4. All that being said, it is crucial that each and every team take all necessary measures to ensure that their robot doesn’t become the cause of comm issues. Ensure that all electrical connections (especially those to the radio, cRIO, etc) are secure, especially if you traverse bumps. Ensure your code is robust, as a watchdog bug can (and will) cause a loss of comm, either momentarily or permanently.

  5. Remember that FRC competitions are volunteer run. The FTAs are volunteers, the refs are volunteers, the querers are volunteers. If you know a cRIO/controls/something expert who’s willing to volunteer at the events to look at robots who’ve had communication issues, then invite them to offer their help. Otherwise, other teams are more than willing to provide any assistance they can. If you’re continuously having comm problems, ask the FTA if you can try to sync to the field after the end of matches on Friday (or maybe even at lunch).

I guess that’s all I have to contribute…

To take a shot in the dark here, there has been a major problem on the Driver Stations this year. There has been problems of the Joysticks saying that they are connected but not responding, most times the I/O board will be attached to the hub and be draining too much current for everything connected to the hub to remain operational. There have been some cases where it has happened with just joysticks connected to the hub, there’s been multiple solutions thrown out there to be tested to solve the problem. Now, relating to your particular situation there is a chase that it was a field problem, it plausible, but by some chance it is also probable that this lack of Joystick response to the Classmate is the culprit, and this problem does not appear on the log.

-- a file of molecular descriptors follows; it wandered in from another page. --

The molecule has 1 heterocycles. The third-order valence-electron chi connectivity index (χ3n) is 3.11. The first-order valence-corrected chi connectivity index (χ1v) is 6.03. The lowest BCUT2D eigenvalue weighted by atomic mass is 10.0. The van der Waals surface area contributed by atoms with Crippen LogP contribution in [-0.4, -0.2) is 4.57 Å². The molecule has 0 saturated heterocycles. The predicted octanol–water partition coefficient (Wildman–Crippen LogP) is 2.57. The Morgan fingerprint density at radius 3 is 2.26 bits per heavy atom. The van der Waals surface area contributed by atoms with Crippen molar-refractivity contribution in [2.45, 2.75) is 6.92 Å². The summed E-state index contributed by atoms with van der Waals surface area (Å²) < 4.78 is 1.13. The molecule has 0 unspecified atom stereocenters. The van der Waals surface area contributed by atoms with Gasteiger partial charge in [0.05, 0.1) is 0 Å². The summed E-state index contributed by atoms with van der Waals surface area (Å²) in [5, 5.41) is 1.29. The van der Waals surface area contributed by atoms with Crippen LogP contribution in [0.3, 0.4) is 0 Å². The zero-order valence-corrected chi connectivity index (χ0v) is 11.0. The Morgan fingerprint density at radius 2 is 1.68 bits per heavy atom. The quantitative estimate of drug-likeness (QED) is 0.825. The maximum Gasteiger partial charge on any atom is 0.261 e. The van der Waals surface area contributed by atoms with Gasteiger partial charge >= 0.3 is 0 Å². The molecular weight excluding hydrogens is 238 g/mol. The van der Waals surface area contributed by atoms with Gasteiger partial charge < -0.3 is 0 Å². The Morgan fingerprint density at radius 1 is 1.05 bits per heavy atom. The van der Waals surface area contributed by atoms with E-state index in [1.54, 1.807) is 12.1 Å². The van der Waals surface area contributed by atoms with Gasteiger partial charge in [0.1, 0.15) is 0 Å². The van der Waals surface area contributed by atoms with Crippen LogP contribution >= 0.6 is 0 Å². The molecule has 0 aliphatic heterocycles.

I keep seeing this idea presented in all these threads about suspected field faults. I disagree with it, and I’m surprised more people don’t feel the same way.

  1. Most of us have no idea what the FMS even logs in the first place, and therefore what kind of failures could be detected with these logs. For all I know, the log may consist of a timer that fires every 100ms that just writes “Everything is fine” into the logfile. I’m sure that the logs contain lots of data, and maybe it’s enough that it really can rule out anything but a team problem, but how do we know there isn’t a bug in the logging mechanism? Or some other gremlin? Surely anyone who’s been involved with software for more than a few weeks can admit that bugs can end up anywhere and can easily trick you into thinking something is working when it isn’t.